"Big Ten play, we'll empty the drawer more as we go," Borges said. "The first four games, we were still learning the offense.Tough to preview an offense when it keeps adding dimensions each week, but that's what makes this pretty fun to do. Anyone who wants to try and label Borges' schemes will have a tough time doing so. You can't call this offense a "pro-style" and just leave it at that. The best way to describe it is "multiple". It's a generic term, but when you do so many thing so well, that label applies quite nicely.
"We're going to have our deals. Not all will work -- some will be good, some of them aren't -- but that was just one of them."
A lot of people (fans and media) speculated that Borges would have a difficult time incorporating Denard into his style of offense. Five weeks into the season, it's hard not to be impressed with what Borges has done. He calls plays like a kid in a candy store.
I don't think Northwestern has any way of stopping anything that Michigan has planned for this game. There might be areas in which we struggle on Saturday night, but moving the ball offensively will not be one of them.
Expect to see some new wrinkles added to the offense again this week. Expect to see a lot of Fitz Toussaint and Vincent Smith. Neither back has been able to break away from the other in the RB race – but the benefit is having two very capable backs to share the workload – and make it that much tougher for a opponent's defensive coordinator to gameplan.
On the other side of the ball, Michigan comes off it's first shutout since 2007. Again, Minnesota hardly being a measuring stick, but all things being equal, putting 58 unanswered points up against any B1G team is something that has to make this defense feel great. A feeling not felt in Ann Arbor in quite some time.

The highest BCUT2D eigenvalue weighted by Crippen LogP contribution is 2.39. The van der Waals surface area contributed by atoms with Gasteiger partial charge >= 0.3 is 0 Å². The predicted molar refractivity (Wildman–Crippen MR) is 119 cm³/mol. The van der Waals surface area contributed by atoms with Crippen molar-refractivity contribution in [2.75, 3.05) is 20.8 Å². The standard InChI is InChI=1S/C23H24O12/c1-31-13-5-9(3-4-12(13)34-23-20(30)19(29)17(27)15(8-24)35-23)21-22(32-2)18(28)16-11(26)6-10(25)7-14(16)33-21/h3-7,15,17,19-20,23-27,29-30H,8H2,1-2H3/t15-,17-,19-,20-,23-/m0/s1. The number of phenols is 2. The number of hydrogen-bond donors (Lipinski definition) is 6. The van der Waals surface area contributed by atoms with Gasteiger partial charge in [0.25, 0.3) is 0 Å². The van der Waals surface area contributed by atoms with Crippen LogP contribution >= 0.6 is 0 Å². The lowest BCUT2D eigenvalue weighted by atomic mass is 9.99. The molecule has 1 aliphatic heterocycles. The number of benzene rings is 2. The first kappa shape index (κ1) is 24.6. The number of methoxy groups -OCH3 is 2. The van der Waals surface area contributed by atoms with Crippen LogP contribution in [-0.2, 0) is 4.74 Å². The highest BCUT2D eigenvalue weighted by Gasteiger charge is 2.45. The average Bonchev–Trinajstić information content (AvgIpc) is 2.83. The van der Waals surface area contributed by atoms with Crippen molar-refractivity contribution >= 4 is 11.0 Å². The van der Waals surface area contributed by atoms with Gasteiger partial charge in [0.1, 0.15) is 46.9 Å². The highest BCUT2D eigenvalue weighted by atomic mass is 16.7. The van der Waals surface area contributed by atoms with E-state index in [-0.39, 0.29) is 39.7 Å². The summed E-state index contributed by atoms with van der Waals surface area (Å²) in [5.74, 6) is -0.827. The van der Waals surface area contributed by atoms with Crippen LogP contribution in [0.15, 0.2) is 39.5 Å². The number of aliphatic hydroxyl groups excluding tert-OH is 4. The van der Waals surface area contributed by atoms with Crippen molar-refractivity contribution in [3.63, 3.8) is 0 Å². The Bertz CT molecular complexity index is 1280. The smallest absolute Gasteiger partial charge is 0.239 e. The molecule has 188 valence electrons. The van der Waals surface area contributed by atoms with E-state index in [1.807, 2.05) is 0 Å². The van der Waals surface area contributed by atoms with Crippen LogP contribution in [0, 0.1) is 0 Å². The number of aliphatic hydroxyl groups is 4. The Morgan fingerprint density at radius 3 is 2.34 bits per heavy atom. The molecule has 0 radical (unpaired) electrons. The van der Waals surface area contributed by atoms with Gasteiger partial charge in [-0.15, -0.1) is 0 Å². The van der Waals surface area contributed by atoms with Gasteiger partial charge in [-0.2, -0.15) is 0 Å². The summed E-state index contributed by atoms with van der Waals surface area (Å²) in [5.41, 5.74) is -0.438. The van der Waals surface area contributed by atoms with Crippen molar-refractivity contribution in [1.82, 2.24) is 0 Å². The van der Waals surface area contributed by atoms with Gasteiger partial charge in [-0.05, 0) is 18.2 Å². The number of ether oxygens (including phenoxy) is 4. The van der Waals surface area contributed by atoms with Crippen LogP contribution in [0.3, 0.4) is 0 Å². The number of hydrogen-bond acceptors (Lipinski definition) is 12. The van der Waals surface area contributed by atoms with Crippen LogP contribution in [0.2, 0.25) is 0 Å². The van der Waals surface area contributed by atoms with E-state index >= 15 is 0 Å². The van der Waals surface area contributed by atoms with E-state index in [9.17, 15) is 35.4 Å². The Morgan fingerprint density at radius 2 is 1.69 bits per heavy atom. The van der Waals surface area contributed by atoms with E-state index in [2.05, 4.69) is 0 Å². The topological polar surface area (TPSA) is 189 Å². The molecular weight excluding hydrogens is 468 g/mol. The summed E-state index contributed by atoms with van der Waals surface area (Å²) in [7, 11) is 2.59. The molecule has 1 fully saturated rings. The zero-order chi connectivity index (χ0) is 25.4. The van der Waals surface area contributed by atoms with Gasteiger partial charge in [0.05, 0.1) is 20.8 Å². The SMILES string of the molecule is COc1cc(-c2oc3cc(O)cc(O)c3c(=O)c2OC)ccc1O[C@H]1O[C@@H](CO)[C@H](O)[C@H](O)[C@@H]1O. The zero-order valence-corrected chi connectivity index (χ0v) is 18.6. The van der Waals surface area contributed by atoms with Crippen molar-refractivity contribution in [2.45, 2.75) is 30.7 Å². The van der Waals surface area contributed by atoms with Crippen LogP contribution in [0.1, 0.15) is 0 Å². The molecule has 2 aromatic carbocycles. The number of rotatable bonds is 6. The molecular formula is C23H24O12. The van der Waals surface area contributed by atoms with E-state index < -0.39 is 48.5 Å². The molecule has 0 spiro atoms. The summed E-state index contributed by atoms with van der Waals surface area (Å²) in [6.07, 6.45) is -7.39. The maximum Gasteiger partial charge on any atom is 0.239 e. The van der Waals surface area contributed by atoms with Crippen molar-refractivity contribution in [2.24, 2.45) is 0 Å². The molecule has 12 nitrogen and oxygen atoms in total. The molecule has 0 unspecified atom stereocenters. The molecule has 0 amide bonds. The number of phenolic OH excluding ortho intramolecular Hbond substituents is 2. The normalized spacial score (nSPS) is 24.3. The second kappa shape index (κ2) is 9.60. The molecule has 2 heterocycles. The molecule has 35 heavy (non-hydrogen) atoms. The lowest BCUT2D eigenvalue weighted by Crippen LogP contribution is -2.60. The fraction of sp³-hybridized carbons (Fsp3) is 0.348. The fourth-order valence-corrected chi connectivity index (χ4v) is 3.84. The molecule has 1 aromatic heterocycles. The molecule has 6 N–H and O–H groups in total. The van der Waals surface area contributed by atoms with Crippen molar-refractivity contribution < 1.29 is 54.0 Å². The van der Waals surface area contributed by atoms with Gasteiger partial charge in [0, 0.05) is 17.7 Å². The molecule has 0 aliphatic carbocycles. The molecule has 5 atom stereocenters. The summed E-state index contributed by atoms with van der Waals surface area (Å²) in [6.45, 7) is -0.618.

One stat that has really surprised me is our redzone defense. It's rare that a team gets to our redzone, but if they do, we're tough in that regard. Last season we finished 89th in overall redzone defense. So far in 2011, we're tied for 1st. So far, that's the biggest stat jump from 2010 to 2011.
But every aspect of the defense is ranked higher than where we finished last year. Passing defense (14th overall) finished 112th last season. The great thing about this is, we've played some very good QBs so far, notably WMU's Alex Carder who passed for 479 yards and 5 touchdowns against UConn last week. Carder is ranked 10th overall in total offense and 18th nationally in passing efficiency.
I'm not saying it's 2006 all over again, but now that we're 5 games into this season, and the defense had played better each week – tough not to feel confident right now. NU's Dan Persa does provide a challenge for us. He's a big play QB. And even though he's hobbled with an injury that limits his running ability. His first game of the year was last week at Illinois. 9 carries for -3 yards and 10/14 passes for 123 yards. But 4 of those throws were touchdowns. He's dangerous.
Also dangerous is Persa's favorite target, Jeremy Ebert who leads the team in receiving with 15 catches for 238 yards and 5 touchdowns. Running the ball will be Drake Dunsmore who replaces the Wildcats' leading rusher Mike Trumpy who went down with a season-ending injury last week.
Not much about the rushing attack scares me. But Persa is a wildcard. He's a smart guy with a strong arm. He blew up Illinois defense early last week, and the Illini defense is no slouch. Michigan will have a tough time stopping the short-passing game, which is Northwestern's MO under Fitzgerald.